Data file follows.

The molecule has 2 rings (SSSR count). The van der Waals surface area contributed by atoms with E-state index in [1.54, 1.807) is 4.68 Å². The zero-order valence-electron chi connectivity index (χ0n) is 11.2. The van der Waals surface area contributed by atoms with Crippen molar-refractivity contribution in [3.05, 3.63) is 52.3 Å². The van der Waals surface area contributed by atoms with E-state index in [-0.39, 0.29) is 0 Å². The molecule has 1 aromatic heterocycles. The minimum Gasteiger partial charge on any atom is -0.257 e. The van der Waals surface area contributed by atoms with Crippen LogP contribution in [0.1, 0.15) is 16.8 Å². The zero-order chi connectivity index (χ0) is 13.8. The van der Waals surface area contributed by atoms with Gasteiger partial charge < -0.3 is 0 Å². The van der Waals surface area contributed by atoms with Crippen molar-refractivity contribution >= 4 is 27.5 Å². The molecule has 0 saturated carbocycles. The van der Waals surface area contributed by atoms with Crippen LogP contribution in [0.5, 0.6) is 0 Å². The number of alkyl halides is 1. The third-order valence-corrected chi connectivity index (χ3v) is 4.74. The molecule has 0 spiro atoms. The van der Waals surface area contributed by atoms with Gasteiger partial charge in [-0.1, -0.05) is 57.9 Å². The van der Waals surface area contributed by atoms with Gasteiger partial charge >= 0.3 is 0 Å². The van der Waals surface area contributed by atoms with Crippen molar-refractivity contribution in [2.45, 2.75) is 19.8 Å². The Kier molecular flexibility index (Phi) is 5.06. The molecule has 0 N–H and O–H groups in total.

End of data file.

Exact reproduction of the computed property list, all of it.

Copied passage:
The molecule has 2 rings (SSSR count). The van der Waals surface area contributed by atoms with E-state index in [1.54, 1.807) is 4.68 Å². The zero-order valence-electron chi connectivity index (χ0n) is 11.2. The van der Waals surface area contributed by atoms with Crippen molar-refractivity contribution in [3.05, 3.63) is 52.3 Å². The van der Waals surface area contributed by atoms with E-state index in [-0.39, 0.29) is 0 Å². The molecule has 1 aromatic heterocycles. The minimum Gasteiger partial charge on any atom is -0.257 e. The van der Waals surface area contributed by atoms with Crippen LogP contribution in [0.1, 0.15) is 16.8 Å². The zero-order chi connectivity index (χ0) is 13.8. The van der Waals surface area contributed by atoms with Gasteiger partial charge < -0.3 is 0 Å². The van der Waals surface area contributed by atoms with Crippen molar-refractivity contribution >= 4 is 27.5 Å². The molecule has 0 saturated carbocycles. The van der Waals surface area contributed by atoms with Crippen LogP contribution in [0.5, 0.6) is 0 Å². The number of alkyl halides is 1. The third-order valence-corrected chi connectivity index (χ3v) is 4.74. The molecule has 0 spiro atoms. The van der Waals surface area contributed by atoms with Gasteiger partial charge in [-0.1, -0.05) is 57.9 Å². The van der Waals surface area contributed by atoms with Gasteiger partial charge >= 0.3 is 0 Å². The van der Waals surface area contributed by atoms with Crippen molar-refractivity contribution in [2.45, 2.75) is 19.8 Å². The Kier molecular flexibility index (Phi) is 5.06. The molecule has 0 N–H and O–H groups in total.